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This week in history...

The summer womenswear of 1899 in Paris, a government Bill ruffles industry feathers, and catalogue retailer Freemans is sold to Otto.


Strolling around Paris in “magnificent” weather, a Drapers Record correspondent cast an eye over the current women’s fashions in France for the April 8, 1899 issue of Drapers Record.

Outfits were “charming and spring-like in appearance,” Drapers Record reported. The pick of the dresses was one in pale turquoise with a double tunic fitted tight to the body and falling to the end of the skirt, embroidered with chenille and wool in different shades of blue graduating into green. According to the writer, “the ensemble was very sweet and modest looking.”

Hats also grabbed the eye, being very large with trimmings of “birds with outstretched wings, butterflies and garlands of flowers.” A pair of magnolia flowers was considered a must-have on a torque hat for the Parisian summer.

Meanwhile, in Glasgow, the participants in a meeting of the Credit Drapers’ Federal Union in the Windsor Hotel confessed their worries that new, strict legislation could soon be enforced which would restrict their credit arrangements.

Judge Parry, a high-ranking judge, had accused credit drapers (a credit draper was a travelling salesman who peddled goods on credit on behalf of warehouses) of “reckless credit”, and of “collecting their money with much suffering to the poorer classes of their customers”. The judge then said he hoped the government would “enact at least as favourable laws for the insolvent poor as the so-called insolvent rich”.

The credit drapers “emphatically protested against the assumption that much of their trade was conducted on such lines”.


Two new bills to prohibit imports of plumage into the UK, which were due to be presented for a second reading in the House of Commons, prompted a plea for compromise from the chairman of the Plumage Committee of the London Chamber of Commerce in Drapers on April 9 1921.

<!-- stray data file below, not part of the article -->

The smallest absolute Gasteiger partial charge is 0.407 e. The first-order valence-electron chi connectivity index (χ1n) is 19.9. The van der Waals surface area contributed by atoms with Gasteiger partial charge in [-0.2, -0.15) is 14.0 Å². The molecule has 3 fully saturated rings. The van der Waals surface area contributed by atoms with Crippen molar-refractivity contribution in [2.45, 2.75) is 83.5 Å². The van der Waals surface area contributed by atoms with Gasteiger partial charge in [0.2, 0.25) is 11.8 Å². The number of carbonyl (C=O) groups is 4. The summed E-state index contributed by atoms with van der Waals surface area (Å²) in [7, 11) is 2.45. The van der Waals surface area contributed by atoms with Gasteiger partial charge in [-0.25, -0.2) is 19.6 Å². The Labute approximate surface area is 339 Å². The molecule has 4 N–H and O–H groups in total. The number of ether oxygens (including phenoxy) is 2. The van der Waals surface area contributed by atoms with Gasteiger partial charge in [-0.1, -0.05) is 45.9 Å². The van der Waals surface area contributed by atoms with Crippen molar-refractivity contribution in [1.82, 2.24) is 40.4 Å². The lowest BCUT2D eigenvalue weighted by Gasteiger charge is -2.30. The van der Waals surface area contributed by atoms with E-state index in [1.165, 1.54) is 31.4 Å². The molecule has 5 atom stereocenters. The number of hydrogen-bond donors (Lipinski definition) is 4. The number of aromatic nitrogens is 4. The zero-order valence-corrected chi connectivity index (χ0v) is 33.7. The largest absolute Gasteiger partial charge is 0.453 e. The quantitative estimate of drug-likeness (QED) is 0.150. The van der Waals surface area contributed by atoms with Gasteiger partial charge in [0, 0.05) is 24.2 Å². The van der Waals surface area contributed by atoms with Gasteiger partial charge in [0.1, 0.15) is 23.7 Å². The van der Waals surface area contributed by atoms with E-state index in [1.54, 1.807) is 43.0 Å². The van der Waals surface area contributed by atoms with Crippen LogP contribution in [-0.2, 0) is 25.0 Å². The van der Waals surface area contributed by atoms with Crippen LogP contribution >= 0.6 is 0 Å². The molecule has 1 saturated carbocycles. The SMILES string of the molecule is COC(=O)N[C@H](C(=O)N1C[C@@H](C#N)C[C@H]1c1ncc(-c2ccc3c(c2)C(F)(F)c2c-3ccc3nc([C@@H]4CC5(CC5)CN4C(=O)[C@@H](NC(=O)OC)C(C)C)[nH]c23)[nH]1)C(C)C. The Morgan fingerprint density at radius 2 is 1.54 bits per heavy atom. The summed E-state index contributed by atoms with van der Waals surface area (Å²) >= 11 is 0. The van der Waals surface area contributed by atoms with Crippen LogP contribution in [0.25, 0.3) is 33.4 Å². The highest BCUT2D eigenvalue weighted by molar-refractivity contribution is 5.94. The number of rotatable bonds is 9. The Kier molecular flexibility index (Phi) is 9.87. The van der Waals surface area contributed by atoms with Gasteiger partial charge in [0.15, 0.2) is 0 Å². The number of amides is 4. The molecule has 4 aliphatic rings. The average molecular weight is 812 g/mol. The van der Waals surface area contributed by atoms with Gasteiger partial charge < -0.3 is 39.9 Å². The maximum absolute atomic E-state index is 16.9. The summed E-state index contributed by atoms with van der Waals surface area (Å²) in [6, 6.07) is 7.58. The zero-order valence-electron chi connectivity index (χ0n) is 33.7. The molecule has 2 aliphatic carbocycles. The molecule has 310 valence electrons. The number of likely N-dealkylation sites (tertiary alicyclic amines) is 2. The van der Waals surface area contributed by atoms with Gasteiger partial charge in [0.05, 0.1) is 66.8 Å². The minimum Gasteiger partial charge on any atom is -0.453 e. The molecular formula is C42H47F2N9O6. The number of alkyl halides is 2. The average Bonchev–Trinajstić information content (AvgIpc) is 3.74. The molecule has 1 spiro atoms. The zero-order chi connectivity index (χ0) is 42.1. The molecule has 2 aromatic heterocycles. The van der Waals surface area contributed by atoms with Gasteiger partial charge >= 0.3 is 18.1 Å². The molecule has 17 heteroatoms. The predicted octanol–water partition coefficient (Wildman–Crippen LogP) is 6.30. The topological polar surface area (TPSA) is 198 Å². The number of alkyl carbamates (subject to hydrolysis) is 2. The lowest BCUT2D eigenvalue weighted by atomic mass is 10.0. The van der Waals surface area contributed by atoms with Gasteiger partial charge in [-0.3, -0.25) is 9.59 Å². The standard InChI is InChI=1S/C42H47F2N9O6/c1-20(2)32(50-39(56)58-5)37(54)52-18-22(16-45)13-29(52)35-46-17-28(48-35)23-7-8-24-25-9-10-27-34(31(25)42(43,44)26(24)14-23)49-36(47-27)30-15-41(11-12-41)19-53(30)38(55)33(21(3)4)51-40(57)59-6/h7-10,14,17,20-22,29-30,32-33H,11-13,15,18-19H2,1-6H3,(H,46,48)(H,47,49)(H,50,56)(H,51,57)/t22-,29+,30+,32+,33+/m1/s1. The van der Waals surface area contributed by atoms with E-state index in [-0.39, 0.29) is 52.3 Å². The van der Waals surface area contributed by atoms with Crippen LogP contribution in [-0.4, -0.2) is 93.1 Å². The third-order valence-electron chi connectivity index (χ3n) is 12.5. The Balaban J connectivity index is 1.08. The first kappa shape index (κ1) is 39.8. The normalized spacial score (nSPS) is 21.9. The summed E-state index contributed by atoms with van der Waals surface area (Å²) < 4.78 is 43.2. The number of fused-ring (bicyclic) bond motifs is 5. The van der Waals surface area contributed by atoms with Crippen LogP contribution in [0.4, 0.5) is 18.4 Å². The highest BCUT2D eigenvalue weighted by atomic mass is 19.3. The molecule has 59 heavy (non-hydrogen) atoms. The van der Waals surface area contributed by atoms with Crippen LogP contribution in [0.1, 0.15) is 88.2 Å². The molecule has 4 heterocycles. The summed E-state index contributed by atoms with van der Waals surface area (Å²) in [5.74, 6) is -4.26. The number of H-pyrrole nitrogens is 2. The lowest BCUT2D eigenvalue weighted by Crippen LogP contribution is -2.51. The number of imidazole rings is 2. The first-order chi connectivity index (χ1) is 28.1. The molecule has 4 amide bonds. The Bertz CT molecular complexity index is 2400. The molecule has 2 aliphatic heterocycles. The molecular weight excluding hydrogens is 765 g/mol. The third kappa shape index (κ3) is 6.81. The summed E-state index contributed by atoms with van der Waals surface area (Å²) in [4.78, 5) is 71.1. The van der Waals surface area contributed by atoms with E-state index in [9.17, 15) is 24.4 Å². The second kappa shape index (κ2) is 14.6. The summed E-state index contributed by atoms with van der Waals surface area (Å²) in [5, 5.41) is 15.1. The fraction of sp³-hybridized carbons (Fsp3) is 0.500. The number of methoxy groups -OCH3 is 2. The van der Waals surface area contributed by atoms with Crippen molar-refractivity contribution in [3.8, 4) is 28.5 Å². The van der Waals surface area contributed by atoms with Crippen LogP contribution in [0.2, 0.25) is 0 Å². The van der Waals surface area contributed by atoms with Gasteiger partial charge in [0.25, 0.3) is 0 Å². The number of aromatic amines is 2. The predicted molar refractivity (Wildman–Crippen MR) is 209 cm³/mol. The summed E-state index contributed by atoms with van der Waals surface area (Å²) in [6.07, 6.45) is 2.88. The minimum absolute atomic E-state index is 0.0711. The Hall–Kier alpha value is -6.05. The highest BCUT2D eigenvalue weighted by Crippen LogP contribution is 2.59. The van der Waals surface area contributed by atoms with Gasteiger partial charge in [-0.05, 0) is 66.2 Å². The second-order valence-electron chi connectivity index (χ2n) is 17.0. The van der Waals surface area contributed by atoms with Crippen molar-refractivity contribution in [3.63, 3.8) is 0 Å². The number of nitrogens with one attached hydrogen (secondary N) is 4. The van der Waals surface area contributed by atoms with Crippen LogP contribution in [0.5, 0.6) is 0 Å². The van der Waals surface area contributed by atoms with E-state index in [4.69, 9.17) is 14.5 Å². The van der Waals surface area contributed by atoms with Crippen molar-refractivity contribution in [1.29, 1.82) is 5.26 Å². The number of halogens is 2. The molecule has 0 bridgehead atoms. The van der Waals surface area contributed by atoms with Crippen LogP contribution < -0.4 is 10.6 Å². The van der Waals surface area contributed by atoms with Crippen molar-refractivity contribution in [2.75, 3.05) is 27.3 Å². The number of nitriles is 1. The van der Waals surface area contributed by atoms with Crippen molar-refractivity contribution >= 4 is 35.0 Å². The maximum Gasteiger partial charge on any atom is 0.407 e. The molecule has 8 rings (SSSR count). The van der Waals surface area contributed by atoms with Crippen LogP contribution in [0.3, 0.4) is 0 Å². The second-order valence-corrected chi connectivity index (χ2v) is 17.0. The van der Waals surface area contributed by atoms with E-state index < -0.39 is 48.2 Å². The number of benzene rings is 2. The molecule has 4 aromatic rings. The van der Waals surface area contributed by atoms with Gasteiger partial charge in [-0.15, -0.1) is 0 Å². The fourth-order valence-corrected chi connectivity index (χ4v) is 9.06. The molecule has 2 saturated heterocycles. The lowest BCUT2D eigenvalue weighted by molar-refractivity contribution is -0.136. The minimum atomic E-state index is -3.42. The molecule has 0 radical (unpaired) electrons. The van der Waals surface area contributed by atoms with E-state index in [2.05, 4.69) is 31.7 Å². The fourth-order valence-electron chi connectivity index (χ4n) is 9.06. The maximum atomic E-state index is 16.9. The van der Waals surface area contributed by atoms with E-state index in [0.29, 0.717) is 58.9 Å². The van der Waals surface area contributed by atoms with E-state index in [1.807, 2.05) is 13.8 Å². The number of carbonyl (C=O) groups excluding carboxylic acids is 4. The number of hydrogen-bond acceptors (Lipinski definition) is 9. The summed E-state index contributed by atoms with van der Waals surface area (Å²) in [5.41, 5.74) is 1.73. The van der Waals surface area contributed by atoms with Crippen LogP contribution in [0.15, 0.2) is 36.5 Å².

HC Braham pointed out that egret feathers imported from Venezuela consisted of moulted feathers, rather than those plucked from live birds. To prove the point, the Plumage Committee drafted in the help of the Natural History Museum in London.

The Plumage Committee director Sir Sidney Harmer said: “As far as they could see, it was quite possible to differentiate between picked-up feathers and those of full plumage…and from the samples submitted there was reasonable ground to suppose that there were supplies of feathers which had been picked up.” 

The Committee also pointed out the existence of egret farms in India, and called for such farms to be encouraged to prevent the exploitation of wild egrets.

However, the Committee held little hope that its plea for compromise would be listened to. However, Braham wrote: “With the evidence which the trade has accumulated…there is some hope that if a Plumage (Prohibition) Bill is placed on the Statute Book it will be a Bill drafted with regard for all the interests concerned, and not one inspired merely by uninformed zealots.”

Also in this issue was a report from an exhibition of the latest fashions at the Agricultural Hall in London. Drapers praised the “instinctive chic” of British designers, adding that it was no longer necessary to travel to Paris to view the latest styles. The key look was for longer skirts with a more comfortable width, while bodices came with a lower waistline and a bloused effect. Among the exhibitors was Messrs HA Francis (pictured).